The woman may lose an arm and was in surgery Friday at San Francisco General Hospital with injuries to both arms, Fire Chief Joanne Hayes-White said.
"My understanding is the injuries are not life-threatening, but perhaps limb-threatening," Hayes-White said.
The 3-year-old tiger, Tatiana, reached through the iron bars of her enclosure and grabbed the trainer with both front paws shortly after a regular 2 p.m. public feeding, zoo officials said.
At least 50 visitors were at the zoo's big cat exhibit, called the Lion House, said Robert Jenkins, director of animal care and conservation at the zoo. They were quickly evacuated.
The trainer has been an animal keeper at the zoo since 1997. Her main job is taking care of the zoo's four lions and three tigers, Jenkins said.
"No matter how familiar you get with these animals, they're still wild animals," Jenkins said. "You have to have a healthy respect for them and be aware of what can happen."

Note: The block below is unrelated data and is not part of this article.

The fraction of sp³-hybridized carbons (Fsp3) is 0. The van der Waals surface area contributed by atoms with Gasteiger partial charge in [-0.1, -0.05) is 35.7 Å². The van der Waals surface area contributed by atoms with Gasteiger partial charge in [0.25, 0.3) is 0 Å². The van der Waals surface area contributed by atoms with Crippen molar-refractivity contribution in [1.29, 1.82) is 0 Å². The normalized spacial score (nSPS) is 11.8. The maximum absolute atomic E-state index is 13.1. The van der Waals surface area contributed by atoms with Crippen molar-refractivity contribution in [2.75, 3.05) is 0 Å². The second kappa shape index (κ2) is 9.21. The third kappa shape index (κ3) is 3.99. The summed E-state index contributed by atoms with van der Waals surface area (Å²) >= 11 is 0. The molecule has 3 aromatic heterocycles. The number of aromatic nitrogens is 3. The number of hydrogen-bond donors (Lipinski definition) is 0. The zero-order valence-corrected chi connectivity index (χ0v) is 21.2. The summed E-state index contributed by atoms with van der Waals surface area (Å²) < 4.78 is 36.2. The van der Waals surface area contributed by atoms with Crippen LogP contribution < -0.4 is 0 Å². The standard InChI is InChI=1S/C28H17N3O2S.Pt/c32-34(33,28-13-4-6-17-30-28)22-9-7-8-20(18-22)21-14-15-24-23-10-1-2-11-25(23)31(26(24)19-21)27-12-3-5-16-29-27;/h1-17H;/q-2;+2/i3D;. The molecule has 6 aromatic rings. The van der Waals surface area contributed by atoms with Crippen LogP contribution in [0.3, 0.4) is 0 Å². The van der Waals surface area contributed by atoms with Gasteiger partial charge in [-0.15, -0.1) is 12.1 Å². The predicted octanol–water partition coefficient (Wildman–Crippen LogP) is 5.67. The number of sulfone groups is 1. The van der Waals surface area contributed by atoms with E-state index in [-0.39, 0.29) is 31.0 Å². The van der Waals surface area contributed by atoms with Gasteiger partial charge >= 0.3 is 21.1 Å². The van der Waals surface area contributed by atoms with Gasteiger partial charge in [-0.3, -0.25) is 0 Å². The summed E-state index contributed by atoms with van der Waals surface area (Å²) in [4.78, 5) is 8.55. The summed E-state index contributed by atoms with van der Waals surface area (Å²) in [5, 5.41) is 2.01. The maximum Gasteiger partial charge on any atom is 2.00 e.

Tatiana arrived at the San Francisco Zoo from the Denver Zoo more than a year ago. There were no previous incidents of aggression against humans involving the tiger, said Ana Bowie, a Denver Zoo spokeswoman.
The mauling was the first tiger attack against a human at San Francisco Zoo, Jenkins said.
According to its Web site, San Francisco Zoo is one of the only zoos in the U.S. where visitors can see big cat feedings.